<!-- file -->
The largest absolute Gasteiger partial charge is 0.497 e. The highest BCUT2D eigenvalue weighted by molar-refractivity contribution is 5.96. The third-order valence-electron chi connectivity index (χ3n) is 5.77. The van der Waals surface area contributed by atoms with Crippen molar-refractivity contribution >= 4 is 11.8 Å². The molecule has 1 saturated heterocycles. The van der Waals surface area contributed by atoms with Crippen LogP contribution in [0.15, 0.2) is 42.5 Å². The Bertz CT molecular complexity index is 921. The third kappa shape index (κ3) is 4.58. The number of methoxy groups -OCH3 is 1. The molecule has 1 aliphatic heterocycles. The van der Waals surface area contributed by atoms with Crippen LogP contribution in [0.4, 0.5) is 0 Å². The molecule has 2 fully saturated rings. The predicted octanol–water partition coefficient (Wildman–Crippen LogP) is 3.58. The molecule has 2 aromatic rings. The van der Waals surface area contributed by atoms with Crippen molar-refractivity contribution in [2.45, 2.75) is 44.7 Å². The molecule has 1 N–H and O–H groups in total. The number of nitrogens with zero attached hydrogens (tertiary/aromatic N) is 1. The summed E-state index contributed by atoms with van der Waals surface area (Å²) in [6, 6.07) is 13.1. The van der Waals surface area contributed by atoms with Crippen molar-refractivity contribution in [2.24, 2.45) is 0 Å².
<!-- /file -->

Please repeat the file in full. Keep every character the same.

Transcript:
The largest absolute Gasteiger partial charge is 0.497 e. The highest BCUT2D eigenvalue weighted by molar-refractivity contribution is 5.96. The third-order valence-electron chi connectivity index (χ3n) is 5.77. The van der Waals surface area contributed by atoms with Crippen molar-refractivity contribution >= 4 is 11.8 Å². The molecule has 1 saturated heterocycles. The van der Waals surface area contributed by atoms with Crippen LogP contribution in [0.15, 0.2) is 42.5 Å². The Bertz CT molecular complexity index is 921. The third kappa shape index (κ3) is 4.58. The number of methoxy groups -OCH3 is 1. The molecule has 1 aliphatic heterocycles. The van der Waals surface area contributed by atoms with Crippen LogP contribution in [0.4, 0.5) is 0 Å². The molecule has 2 fully saturated rings. The predicted octanol–water partition coefficient (Wildman–Crippen LogP) is 3.58. The molecule has 2 aromatic rings. The van der Waals surface area contributed by atoms with Crippen molar-refractivity contribution in [2.45, 2.75) is 44.7 Å². The molecule has 1 N–H and O–H groups in total. The number of nitrogens with zero attached hydrogens (tertiary/aromatic N) is 1. The summed E-state index contributed by atoms with van der Waals surface area (Å²) in [6, 6.07) is 13.1. The van der Waals surface area contributed by atoms with Crippen molar-refractivity contribution in [2.24, 2.45) is 0 Å².